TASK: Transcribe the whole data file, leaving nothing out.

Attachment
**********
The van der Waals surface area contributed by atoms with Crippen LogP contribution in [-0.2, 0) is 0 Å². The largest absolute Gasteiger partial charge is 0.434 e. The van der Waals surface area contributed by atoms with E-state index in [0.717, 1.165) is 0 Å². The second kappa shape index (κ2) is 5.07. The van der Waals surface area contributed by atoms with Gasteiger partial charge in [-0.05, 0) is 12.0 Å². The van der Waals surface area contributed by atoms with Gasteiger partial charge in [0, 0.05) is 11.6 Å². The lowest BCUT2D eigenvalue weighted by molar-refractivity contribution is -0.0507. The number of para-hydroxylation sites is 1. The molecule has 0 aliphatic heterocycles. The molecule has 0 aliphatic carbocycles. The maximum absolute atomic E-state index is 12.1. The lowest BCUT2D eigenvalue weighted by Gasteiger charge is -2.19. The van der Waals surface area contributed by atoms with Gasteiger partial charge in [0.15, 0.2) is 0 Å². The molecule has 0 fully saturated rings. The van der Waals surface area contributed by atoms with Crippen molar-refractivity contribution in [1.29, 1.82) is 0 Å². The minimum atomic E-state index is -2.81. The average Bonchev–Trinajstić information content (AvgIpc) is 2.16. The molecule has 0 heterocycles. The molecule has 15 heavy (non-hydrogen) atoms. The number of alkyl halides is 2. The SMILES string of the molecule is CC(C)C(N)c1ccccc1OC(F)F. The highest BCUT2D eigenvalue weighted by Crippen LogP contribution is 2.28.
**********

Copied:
The van der Waals surface area contributed by atoms with Crippen LogP contribution in [-0.2, 0) is 0 Å². The largest absolute Gasteiger partial charge is 0.434 e. The van der Waals surface area contributed by atoms with E-state index in [0.717, 1.165) is 0 Å². The second kappa shape index (κ2) is 5.07. The van der Waals surface area contributed by atoms with Gasteiger partial charge in [-0.05, 0) is 12.0 Å². The van der Waals surface area contributed by atoms with Gasteiger partial charge in [0, 0.05) is 11.6 Å². The lowest BCUT2D eigenvalue weighted by molar-refractivity contribution is -0.0507. The number of para-hydroxylation sites is 1. The molecule has 0 aliphatic heterocycles. The molecule has 0 aliphatic carbocycles. The maximum absolute atomic E-state index is 12.1. The lowest BCUT2D eigenvalue weighted by Gasteiger charge is -2.19. The van der Waals surface area contributed by atoms with Gasteiger partial charge in [0.15, 0.2) is 0 Å². The molecule has 0 fully saturated rings. The van der Waals surface area contributed by atoms with Crippen molar-refractivity contribution in [1.29, 1.82) is 0 Å². The minimum atomic E-state index is -2.81. The average Bonchev–Trinajstić information content (AvgIpc) is 2.16. The molecule has 0 heterocycles. The molecule has 15 heavy (non-hydrogen) atoms. The number of alkyl halides is 2. The SMILES string of the molecule is CC(C)C(N)c1ccccc1OC(F)F. The highest BCUT2D eigenvalue weighted by Crippen LogP contribution is 2.28.